The End of Nature is about Global Warming. Published first in 1989, McKibben wrote the first mass accessible book about Global Warming. "The End of Nature" refers to McKibben's (convincing) thesis that atmospheric changes due to CO2 (and related GHG) emissions have eliminated the concept of "untouched" wilderness and wrecked the notions of the constants of nature so central to core concepts of the world. (And, if serious in 1989, over 20 years later we are in a far worse situation requiring serious action to figure out a path not just to slow emissions but to return to 350 ppm.) Over 20 years ago, McKibben called on us (including all of those in the US) to think differently to try to avert the consequences he (and many experts) saw looking into the future -- the consequences we are now experiencing and which will worsen, inexorably, without some radical shifts in our path forward.

In particular, my "imagine life differently" focus relates to Peak Oil and Global Warming. My casual concerns dating back decades over these have turned in the past decade to varying levels of fear and utter terror as I try to comprehend the world that we (collectively) are creating for ourselves and the future. I am learning ever more about the feedbacks and interconnections that are such a part of The End of Nature.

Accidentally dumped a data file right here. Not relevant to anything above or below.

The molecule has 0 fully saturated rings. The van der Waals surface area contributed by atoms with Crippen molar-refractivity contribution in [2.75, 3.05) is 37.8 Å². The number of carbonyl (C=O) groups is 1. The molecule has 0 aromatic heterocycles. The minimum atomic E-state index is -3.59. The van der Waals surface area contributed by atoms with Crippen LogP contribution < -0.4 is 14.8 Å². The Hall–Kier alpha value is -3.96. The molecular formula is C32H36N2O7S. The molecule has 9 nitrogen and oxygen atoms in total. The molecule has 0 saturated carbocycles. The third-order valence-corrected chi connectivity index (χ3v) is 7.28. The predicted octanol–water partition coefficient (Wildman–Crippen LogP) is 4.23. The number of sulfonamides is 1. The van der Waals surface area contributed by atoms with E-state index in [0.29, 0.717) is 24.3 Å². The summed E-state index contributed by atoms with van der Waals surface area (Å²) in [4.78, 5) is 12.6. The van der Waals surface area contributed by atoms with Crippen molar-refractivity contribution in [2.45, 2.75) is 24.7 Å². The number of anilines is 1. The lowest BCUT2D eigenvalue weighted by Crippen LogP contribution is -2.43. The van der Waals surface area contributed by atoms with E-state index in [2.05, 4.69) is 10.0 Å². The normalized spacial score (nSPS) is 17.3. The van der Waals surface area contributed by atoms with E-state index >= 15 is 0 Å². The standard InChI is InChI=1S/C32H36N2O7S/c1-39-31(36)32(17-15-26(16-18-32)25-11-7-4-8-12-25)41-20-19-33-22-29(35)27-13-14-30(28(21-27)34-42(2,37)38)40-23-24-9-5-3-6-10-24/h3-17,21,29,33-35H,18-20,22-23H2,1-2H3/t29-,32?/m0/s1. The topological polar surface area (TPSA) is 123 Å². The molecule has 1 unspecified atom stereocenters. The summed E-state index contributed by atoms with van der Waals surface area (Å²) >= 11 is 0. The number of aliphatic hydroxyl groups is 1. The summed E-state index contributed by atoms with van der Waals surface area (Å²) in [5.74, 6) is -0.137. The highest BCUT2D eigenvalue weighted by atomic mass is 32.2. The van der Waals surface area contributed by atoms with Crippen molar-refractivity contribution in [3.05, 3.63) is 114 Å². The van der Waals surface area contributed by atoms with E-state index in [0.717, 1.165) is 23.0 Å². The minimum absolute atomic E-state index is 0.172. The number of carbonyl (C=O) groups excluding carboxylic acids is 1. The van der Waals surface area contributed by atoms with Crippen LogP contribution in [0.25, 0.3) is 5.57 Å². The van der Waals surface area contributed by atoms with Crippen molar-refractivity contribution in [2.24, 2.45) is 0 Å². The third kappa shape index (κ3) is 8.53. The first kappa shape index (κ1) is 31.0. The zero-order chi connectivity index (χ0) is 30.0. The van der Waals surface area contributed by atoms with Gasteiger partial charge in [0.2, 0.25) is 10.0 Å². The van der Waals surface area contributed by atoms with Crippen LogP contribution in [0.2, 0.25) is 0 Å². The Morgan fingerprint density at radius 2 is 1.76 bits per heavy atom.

Bill McKibben's article, Energizing America, appeared in the Sierra Club magazine in January 2007. McKibben, not for the first, time specifically called out the Energize America for praise (page 3)

a detailed 20-point plan they call "Energize America," a remarkably comprehensive energy strategy that pays full attention to political reality. [Developed in 2006 by bloggers at this political website -- Daily Kos,] the plan proposed ideas ranging from the Passenger Vehicle Fuel Efficiency Act and the Wind Energy Production Tax Credit Act to measures designed to boost telecommuting, experiment with state renewable energy efforts, and put solar panels on 20 million roofs. It's precisely the kind of full-blown proposal that, if adopted, might fundamentally reorient our energy future.